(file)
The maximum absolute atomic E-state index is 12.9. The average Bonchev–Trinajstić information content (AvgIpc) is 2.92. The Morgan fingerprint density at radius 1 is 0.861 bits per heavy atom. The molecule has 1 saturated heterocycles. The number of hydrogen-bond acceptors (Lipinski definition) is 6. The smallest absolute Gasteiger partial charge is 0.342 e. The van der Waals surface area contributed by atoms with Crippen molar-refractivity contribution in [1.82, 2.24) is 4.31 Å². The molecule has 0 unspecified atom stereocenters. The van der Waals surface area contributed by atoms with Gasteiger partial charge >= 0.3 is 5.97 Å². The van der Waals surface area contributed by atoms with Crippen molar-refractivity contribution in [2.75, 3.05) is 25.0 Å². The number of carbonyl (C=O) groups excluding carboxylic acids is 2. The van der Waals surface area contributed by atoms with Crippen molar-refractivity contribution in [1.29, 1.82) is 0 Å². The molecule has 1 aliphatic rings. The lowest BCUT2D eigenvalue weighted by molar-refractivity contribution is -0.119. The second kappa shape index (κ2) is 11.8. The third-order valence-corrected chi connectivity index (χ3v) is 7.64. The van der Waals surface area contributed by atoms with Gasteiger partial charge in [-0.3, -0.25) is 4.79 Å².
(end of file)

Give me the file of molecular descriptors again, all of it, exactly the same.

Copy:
The maximum absolute atomic E-state index is 12.9. The average Bonchev–Trinajstić information content (AvgIpc) is 2.92. The Morgan fingerprint density at radius 1 is 0.861 bits per heavy atom. The molecule has 1 saturated heterocycles. The number of hydrogen-bond acceptors (Lipinski definition) is 6. The smallest absolute Gasteiger partial charge is 0.342 e. The van der Waals surface area contributed by atoms with Crippen molar-refractivity contribution in [1.82, 2.24) is 4.31 Å². The molecule has 0 unspecified atom stereocenters. The van der Waals surface area contributed by atoms with Gasteiger partial charge >= 0.3 is 5.97 Å². The van der Waals surface area contributed by atoms with Crippen molar-refractivity contribution in [2.75, 3.05) is 25.0 Å². The number of carbonyl (C=O) groups excluding carboxylic acids is 2. The van der Waals surface area contributed by atoms with Crippen molar-refractivity contribution in [1.29, 1.82) is 0 Å². The molecule has 1 aliphatic rings. The lowest BCUT2D eigenvalue weighted by molar-refractivity contribution is -0.119. The second kappa shape index (κ2) is 11.8. The third-order valence-corrected chi connectivity index (χ3v) is 7.64. The van der Waals surface area contributed by atoms with Gasteiger partial charge in [-0.3, -0.25) is 4.79 Å².